You may recall that I posted an article some time ago about my problems trying to repay my student loan – a problem caused not by the shortage of money, but by the Student Loans Agency being unwilling to actually take the money. I wrote to them and offered to pay. They basically told me to wait (and keep collecting interest) until the end of the year, or jump through a series of hoops to prove I can pay.
At this point, my accountant (in the course of doing battle with the dreaded tax return) told me that this was a tax headache and should be disposed of as quickly as possible. I forwarded the letter I’d been sent and asked for advice. My accountant rang the agency and managed to get them to actually send payment details. Clearly, people who have accountants are important. I never knew I was important before.
Let’s say that again. I needed to get an accountant, who I wouldn’t have had if I hadn’t needed assistance with the tax return, to pry some useful payment details out of them.
(To be fair, someone who can afford to pay an accountant can probably afford to pay his debts.)
OK … so I followed the instructions and paid off all, but a tiny portion of my debt. I was told to wait and they would send me the final bill. And I waited. And waited … and nothing happened. Eventually, I checked with my accountant again and asked for details. They explained I had to call the agency myself this time.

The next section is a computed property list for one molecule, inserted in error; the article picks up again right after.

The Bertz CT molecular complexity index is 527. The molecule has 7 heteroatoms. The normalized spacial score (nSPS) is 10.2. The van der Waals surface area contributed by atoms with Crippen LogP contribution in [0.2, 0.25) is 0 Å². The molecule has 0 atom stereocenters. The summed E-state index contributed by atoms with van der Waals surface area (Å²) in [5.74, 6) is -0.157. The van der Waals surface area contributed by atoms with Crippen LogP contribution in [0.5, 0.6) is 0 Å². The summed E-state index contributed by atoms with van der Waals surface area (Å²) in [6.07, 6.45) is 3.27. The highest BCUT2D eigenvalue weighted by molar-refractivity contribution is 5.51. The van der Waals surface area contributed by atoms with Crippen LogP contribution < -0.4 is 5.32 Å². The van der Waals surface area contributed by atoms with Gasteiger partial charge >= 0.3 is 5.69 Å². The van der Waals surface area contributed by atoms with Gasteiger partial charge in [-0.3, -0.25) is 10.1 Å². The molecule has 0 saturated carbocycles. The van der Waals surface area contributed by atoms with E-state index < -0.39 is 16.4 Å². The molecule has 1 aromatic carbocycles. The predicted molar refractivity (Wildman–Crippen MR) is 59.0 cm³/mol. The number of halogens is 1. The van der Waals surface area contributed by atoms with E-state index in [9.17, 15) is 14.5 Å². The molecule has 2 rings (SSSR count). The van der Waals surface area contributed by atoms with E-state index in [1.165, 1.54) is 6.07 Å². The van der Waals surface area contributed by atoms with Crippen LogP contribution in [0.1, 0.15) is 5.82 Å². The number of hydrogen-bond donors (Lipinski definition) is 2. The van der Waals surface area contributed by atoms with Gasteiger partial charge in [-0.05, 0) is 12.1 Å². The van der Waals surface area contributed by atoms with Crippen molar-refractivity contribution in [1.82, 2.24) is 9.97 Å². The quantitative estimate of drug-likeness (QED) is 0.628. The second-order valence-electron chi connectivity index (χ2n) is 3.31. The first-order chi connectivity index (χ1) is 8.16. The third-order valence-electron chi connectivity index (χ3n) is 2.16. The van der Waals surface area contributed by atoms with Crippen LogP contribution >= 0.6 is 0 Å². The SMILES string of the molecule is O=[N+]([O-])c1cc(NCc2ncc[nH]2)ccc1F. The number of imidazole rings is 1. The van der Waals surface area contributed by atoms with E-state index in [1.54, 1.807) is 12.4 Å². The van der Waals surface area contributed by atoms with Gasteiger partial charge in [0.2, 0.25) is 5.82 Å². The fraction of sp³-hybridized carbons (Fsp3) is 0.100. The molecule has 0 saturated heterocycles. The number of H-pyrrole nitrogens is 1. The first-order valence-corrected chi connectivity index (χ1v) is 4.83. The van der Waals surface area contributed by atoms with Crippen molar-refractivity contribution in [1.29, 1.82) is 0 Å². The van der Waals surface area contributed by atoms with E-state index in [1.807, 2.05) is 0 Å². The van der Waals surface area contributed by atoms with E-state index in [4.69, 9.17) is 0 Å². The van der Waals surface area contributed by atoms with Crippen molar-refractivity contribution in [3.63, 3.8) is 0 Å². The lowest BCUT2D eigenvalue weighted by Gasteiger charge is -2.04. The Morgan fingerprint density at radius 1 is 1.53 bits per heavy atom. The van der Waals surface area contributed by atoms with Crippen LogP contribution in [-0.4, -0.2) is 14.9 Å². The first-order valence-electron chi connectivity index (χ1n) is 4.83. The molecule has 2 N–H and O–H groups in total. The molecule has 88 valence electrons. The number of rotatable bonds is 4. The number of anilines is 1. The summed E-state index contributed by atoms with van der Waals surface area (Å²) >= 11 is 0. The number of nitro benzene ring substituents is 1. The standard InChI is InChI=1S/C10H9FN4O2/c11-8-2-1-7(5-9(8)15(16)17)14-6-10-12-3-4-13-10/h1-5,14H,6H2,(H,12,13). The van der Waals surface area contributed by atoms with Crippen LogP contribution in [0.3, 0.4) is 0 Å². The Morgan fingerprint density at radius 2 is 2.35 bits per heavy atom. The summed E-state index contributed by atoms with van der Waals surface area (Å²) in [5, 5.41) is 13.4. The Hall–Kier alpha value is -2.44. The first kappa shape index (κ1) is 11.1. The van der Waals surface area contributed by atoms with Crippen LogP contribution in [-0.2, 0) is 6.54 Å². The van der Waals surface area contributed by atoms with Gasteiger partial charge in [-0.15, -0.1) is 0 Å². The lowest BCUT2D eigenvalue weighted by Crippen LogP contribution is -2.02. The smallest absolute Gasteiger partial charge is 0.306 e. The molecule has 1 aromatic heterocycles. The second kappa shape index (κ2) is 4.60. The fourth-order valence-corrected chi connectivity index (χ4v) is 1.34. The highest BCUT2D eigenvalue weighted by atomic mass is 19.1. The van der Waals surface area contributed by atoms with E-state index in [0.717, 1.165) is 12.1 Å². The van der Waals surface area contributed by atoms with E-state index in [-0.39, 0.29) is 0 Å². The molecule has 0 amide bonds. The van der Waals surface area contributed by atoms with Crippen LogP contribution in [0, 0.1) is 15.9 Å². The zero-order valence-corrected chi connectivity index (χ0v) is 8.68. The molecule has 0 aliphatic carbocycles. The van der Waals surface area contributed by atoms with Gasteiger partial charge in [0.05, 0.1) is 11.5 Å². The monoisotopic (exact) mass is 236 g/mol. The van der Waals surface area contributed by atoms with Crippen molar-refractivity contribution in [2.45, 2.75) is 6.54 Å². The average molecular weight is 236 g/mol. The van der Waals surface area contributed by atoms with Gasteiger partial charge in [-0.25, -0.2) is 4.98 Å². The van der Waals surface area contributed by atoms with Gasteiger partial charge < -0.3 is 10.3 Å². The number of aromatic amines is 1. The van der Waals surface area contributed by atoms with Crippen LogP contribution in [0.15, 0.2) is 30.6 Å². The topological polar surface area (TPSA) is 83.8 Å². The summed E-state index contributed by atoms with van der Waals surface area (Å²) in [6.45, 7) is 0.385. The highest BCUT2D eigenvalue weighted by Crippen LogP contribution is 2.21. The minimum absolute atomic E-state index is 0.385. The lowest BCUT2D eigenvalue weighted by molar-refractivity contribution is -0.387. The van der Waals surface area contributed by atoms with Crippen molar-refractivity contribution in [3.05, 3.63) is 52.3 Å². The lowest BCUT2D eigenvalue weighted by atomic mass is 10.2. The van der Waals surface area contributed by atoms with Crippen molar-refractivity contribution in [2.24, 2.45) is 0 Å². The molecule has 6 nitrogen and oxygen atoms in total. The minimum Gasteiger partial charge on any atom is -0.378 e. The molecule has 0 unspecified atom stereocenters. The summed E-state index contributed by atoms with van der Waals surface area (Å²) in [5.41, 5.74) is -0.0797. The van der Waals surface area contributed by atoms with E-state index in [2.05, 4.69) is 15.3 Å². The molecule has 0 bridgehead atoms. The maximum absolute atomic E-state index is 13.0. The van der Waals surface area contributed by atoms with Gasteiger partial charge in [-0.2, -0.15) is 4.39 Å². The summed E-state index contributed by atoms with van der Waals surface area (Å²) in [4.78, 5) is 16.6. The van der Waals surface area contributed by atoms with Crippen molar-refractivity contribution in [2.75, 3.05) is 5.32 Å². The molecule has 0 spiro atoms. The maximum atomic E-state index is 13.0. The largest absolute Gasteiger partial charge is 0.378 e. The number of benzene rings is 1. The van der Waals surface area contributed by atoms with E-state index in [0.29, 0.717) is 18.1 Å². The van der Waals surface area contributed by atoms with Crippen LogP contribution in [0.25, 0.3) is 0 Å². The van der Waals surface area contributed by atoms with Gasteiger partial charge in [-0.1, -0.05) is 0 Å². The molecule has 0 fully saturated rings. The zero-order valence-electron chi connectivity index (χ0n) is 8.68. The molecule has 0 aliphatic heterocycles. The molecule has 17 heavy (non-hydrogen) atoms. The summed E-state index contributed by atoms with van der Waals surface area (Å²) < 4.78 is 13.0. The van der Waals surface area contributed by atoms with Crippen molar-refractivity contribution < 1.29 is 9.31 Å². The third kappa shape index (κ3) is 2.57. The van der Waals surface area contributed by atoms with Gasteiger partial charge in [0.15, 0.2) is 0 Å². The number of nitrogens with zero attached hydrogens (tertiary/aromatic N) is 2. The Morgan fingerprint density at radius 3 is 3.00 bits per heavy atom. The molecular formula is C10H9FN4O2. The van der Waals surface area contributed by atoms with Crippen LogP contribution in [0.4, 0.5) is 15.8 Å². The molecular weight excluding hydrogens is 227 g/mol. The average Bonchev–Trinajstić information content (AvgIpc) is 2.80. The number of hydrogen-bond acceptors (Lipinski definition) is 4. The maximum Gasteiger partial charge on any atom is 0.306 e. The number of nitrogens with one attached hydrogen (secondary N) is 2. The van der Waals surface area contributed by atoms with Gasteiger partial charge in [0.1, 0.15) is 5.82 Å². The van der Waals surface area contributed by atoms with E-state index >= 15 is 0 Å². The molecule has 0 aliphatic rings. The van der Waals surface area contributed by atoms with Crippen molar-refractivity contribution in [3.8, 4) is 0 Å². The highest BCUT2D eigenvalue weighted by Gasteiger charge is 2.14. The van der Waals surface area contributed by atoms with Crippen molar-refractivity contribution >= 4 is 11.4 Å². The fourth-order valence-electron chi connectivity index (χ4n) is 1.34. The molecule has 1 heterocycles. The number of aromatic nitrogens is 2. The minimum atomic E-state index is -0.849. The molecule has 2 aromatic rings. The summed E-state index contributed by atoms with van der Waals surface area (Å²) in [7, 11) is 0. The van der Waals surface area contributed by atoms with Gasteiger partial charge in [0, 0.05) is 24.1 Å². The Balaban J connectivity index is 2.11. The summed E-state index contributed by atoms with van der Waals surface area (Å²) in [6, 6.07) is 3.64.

So I did. And they told me, after much hemming and hawing and security verification, that I owed the staggeringly preposterously enormously gigantic colossal sum of … £9.87.
And I paid on the spot.
The good news is that I no longer have any student loans.
The middling news is that I have to call them again next week to get a certificate to prove it.
The bad news is that the whole system is designed to make it hard to actually pay.
It seems to be remarkably easy to avoid paying. If you don’t earn over a certain amount, you don’t have to pay at all. If you do and you work for a big company, it gets handled by the same people who arrange for you to pay your taxes. If you pretty much work for yourself, as I do, it’s a lot harder to honour your obligations. Quite frankly, I was tempted to simply forget it. There doesn’t seem to be any enforcement system. (Which, given how few people find a job that can pay quickly, is probably not such a bad thing.)
But here is my point. I don’t like being in debt. If I have to take a loan, I want to pay it back as quickly as possible. And yet … paying a greater sum each month or even paying it off in one lump seems to be made difficult. What is the point of a system that hands out money freely, yet doesn’t even try to collect it?
And then we wonder why we have economic trouble.